(1) Thakkar, K., and G. Billa. “Treatment of vitamin B12 deficiency–Methylcobalamine? Cyancobalamine? Hydroxocobalamin?—clearing the confusion.” European journal of clinical nutrition 69.1 (2015): 1.

  4. I am all for these types of nutrition and exercise interventions. However, worker wellness programs are concerning–they seem to be aimed at increasing the surveillance of workers. This recent article in the NYTimes (summarizing a peer-reviewed journal’s recent findings) also suggests that wellness programs don’t show proof of working (because they’re observational not RCT). https://www.nytimes.com/2018/08/06/upshot/employer-wellness-programs-randomized-trials.html

  5. As a Nutritionfacts user it would be nice to be able to refer to something that is a little bit more up to date than a 5 or 10-year old video on an important subject.
    I know Dr. Greger is busy with stuff and his agenda is filled until 2029 but it seems like the basic research is not always being cared for. If some of that effort that is going into translating the entire Nutritionfacts website and the books into multiple languages would be going to additional reviewing of the literature, there wouldn’t be so much lag and we wouldn’t need to wait on something because it’s on the wrong side of the alphabet.

    While I highly doubt Dr. Greger or anyone of us believes white potatoes cause cancer, there still is a page (1) on Nutritionfacts with a 2009 video claiming white potatoes cause cancer…

    I tried to read Dr. Greger’s books and websites in my mother’s tongue (Dutch) but it’s like a google translator text, it just doesn’t make sense because either translation is really difficult when the translator is not a biochemist himself/herself or there isn’t a ready to use substitute word for certain essential terms. These translations are redundant, borderline incomprehensible texts and I’m certain that they won’t sell very good in the other countries. It seems like much effort for nothing.

    Perhaps we should all donate some money so that an additional reviewer(s) can be hired, like a whole building full of Michael Greger’s? :-)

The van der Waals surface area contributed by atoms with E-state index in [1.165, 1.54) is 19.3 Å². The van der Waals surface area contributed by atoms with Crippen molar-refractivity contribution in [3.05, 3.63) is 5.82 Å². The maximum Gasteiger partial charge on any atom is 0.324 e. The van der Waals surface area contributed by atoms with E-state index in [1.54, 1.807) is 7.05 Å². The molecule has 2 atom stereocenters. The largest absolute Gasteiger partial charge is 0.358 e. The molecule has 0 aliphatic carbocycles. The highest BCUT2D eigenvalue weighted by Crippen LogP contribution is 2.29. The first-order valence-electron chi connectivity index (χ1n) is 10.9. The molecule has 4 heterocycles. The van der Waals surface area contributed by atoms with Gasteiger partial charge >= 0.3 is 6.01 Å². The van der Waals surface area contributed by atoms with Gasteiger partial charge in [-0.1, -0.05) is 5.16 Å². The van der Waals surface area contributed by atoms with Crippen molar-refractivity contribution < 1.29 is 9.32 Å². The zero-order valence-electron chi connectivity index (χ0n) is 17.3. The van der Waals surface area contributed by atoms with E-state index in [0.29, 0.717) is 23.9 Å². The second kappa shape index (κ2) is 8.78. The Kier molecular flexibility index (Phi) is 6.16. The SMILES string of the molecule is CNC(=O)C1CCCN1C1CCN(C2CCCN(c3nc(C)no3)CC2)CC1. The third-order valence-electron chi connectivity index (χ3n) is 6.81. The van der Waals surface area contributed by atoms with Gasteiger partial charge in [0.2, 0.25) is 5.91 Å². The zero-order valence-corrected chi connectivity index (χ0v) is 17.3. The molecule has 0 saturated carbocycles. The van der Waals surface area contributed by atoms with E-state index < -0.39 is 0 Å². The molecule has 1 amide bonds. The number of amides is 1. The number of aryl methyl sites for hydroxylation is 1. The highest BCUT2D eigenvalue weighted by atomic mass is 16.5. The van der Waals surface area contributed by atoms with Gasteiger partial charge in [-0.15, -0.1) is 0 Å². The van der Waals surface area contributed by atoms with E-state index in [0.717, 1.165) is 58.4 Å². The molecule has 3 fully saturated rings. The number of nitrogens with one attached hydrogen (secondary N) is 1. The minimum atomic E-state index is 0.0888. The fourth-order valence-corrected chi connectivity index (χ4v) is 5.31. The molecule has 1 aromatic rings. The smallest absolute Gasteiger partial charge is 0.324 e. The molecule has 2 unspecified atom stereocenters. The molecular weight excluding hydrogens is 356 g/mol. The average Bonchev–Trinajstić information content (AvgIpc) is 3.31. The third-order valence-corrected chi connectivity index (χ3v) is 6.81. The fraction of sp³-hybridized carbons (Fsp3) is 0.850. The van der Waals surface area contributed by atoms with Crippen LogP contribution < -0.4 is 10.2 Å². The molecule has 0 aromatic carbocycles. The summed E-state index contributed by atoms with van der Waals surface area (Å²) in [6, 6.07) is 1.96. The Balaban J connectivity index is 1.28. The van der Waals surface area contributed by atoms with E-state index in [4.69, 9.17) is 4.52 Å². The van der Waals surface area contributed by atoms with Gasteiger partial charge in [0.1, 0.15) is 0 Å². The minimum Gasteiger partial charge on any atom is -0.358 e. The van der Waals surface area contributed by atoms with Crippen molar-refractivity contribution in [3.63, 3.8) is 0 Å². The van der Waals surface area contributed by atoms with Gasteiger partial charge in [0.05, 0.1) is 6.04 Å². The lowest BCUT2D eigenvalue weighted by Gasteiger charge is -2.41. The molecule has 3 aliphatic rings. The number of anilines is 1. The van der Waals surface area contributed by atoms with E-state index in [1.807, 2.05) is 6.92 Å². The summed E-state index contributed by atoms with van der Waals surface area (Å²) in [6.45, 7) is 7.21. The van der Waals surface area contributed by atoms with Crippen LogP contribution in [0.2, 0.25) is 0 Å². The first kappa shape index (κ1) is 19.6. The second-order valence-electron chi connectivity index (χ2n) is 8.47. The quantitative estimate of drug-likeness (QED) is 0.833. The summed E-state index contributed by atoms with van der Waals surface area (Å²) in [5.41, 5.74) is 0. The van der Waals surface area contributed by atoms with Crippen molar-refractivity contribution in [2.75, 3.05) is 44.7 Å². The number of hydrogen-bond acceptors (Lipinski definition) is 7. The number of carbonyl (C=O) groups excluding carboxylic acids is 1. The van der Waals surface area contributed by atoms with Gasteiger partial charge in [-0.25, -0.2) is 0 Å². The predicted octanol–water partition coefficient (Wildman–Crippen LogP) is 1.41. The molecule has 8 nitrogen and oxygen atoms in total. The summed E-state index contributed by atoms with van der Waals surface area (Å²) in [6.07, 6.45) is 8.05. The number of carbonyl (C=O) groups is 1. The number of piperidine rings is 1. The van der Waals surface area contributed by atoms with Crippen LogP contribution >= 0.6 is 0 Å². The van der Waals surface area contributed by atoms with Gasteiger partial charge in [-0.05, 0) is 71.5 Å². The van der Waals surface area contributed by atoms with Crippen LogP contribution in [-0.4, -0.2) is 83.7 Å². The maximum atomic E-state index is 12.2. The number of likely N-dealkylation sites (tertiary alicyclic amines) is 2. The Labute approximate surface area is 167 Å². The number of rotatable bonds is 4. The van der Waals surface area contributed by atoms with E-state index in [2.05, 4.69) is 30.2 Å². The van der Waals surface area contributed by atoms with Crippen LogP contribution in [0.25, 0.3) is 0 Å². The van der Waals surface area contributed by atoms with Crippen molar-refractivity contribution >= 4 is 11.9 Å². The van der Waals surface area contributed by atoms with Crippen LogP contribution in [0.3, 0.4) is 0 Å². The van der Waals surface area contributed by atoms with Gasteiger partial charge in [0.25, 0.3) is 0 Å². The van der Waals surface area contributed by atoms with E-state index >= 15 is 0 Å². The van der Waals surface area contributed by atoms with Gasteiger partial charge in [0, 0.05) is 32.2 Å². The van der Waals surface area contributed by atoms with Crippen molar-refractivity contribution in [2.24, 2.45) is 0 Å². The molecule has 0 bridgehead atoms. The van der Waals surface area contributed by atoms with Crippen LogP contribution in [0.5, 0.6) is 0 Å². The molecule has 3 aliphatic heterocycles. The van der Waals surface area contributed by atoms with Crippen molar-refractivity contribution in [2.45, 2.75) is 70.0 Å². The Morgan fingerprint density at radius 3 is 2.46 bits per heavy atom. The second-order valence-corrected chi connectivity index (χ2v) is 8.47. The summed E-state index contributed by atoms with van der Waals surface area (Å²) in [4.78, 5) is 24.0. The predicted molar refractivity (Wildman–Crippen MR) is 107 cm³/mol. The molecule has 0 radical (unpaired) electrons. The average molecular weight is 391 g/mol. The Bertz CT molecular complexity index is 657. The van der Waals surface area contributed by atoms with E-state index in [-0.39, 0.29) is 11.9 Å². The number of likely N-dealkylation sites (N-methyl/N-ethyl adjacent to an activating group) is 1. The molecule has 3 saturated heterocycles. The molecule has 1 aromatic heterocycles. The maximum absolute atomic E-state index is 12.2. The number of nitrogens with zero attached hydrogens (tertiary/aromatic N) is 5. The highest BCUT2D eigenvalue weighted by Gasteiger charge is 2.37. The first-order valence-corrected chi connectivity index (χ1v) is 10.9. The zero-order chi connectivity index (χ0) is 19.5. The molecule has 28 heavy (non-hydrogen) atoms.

(1) https://nutritionfacts.org/topics/potatoes/

  6. I searched the reference made in that question by David Tunison and posted in 2012 on Nutritionfacts. https://nutritionfacts.org/questions/which-type-of-b12-is-best/

    The name that comes up is “Raymond Francis”, while I do not know the guy he doesn’t look like the supplement seller that Dr. Greger calls him out to be.
    Here is a link to the B12 article on his website. http://raymondfrancisauthor.com/the-b12-deficiency-epidemic-silent-and-serious/ It just seems like a well-written article and I couldn’t find any products being sold. Quote.

    “Most of the B12 on the market is in the form of cyanocobalamin. Cyanocobalamin is a man made molecule that the body has problems metabolizing. It is a poor source of B12, and it leaves behind a toxic cyanide molecule that the body is forced to detoxify. Low-end manufacturers use this form because it is cheap (About 100 times cheaper than the good stuff!). A high-quality formula will contain a combination of methylcobalamin and hydroxycobalamin.”

    I’m not sure why price always pops up in these arguments but it seems like it shouldn’t, methylcobalamin is just as expensive in Europe as cyanocobalamin.

    But the quote seems to hint at doing a combination of B12 forms, we see this reflected in other sources I quoted above.

    1. Netgogate, I remember that 2017 study from the numerous discussions about it on this forum since the time it was published. Health professionals and seasoned NF fans alike have mentioned the curious fact that no association was found in female smokers. Only men.

      I myself use fortified soy milk, but no separate supplements.

      1. 1) The results of this cyanocobalamin discussion you speak of, is not reflected by anything written on the Nutritionfacts blogs or videos since 2012. That is a problem.

        2) The lack of info on methylcobalamin on the recommendation page is also a problem. Some of us are getting B12 deficient because of such neglect.

        3) The fact that there is no consensus among wfpb doctors in 2018 seems to hint at a real controversy and a lack of available evidence which only makes confident comments more suspect.

        1. I guess one reason for the differences in dosage suggestions is that poeple tend to eat different rates of fortified foods.

          My 2.500 methylcobalamin weekly was sufficient during two years because I was drinking soymilk fortified with cyanoC.

          When I switched to a non fortified version (I didn’t like the calcium that was also added) the methyl dosage wasn’t sufficient anymore causing sub optimal levels after some months. My MMA test this week friday should reflect whether there is a real deficiency or not.

          I’m going to order the B12 cyanoC toothpaste from Sante and will supp both methylC and cyanoC in pill form for 2 weeks if I’m deficient.

          1. When you come to think about it, isn’t it kinda funny or at least ironic that if we (Nutritionfacts) are right about the uptake and dosages for supplemental B12, that a Fuhrman, a Thomas Campbell or a McDougall are possibly suboptimal or even deficient in vitamin B12?

            If they really are taking those low dosages, I hope they also eat some additional fortified foods and check their stuff regularly. Except for Esselstyne, he’s taking like almost three times the dosage recommended by Dr. Greger. :-D